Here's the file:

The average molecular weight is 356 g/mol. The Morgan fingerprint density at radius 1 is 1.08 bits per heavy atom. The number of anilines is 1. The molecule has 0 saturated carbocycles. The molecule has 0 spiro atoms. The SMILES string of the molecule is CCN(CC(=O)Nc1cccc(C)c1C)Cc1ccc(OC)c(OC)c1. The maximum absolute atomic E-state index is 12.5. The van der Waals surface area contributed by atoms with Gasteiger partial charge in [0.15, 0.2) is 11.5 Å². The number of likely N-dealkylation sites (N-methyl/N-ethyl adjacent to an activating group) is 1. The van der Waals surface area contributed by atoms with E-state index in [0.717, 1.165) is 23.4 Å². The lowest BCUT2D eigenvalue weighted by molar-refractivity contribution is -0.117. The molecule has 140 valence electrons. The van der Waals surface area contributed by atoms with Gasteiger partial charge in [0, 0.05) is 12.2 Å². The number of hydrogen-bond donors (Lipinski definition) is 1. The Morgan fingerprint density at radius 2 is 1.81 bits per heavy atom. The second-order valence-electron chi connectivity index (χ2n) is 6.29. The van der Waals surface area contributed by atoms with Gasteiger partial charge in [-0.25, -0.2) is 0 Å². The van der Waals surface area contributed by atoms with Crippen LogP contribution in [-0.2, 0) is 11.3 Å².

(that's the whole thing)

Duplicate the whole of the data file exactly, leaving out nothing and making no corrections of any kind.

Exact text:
The average molecular weight is 356 g/mol. The Morgan fingerprint density at radius 1 is 1.08 bits per heavy atom. The number of anilines is 1. The molecule has 0 saturated carbocycles. The molecule has 0 spiro atoms. The SMILES string of the molecule is CCN(CC(=O)Nc1cccc(C)c1C)Cc1ccc(OC)c(OC)c1. The maximum absolute atomic E-state index is 12.5. The van der Waals surface area contributed by atoms with Gasteiger partial charge in [0.15, 0.2) is 11.5 Å². The number of likely N-dealkylation sites (N-methyl/N-ethyl adjacent to an activating group) is 1. The van der Waals surface area contributed by atoms with E-state index in [0.717, 1.165) is 23.4 Å². The lowest BCUT2D eigenvalue weighted by molar-refractivity contribution is -0.117. The molecule has 140 valence electrons. The van der Waals surface area contributed by atoms with Gasteiger partial charge in [0, 0.05) is 12.2 Å². The number of hydrogen-bond donors (Lipinski definition) is 1. The Morgan fingerprint density at radius 2 is 1.81 bits per heavy atom. The second-order valence-electron chi connectivity index (χ2n) is 6.29. The van der Waals surface area contributed by atoms with Gasteiger partial charge in [-0.25, -0.2) is 0 Å². The van der Waals surface area contributed by atoms with Crippen LogP contribution in [-0.2, 0) is 11.3 Å².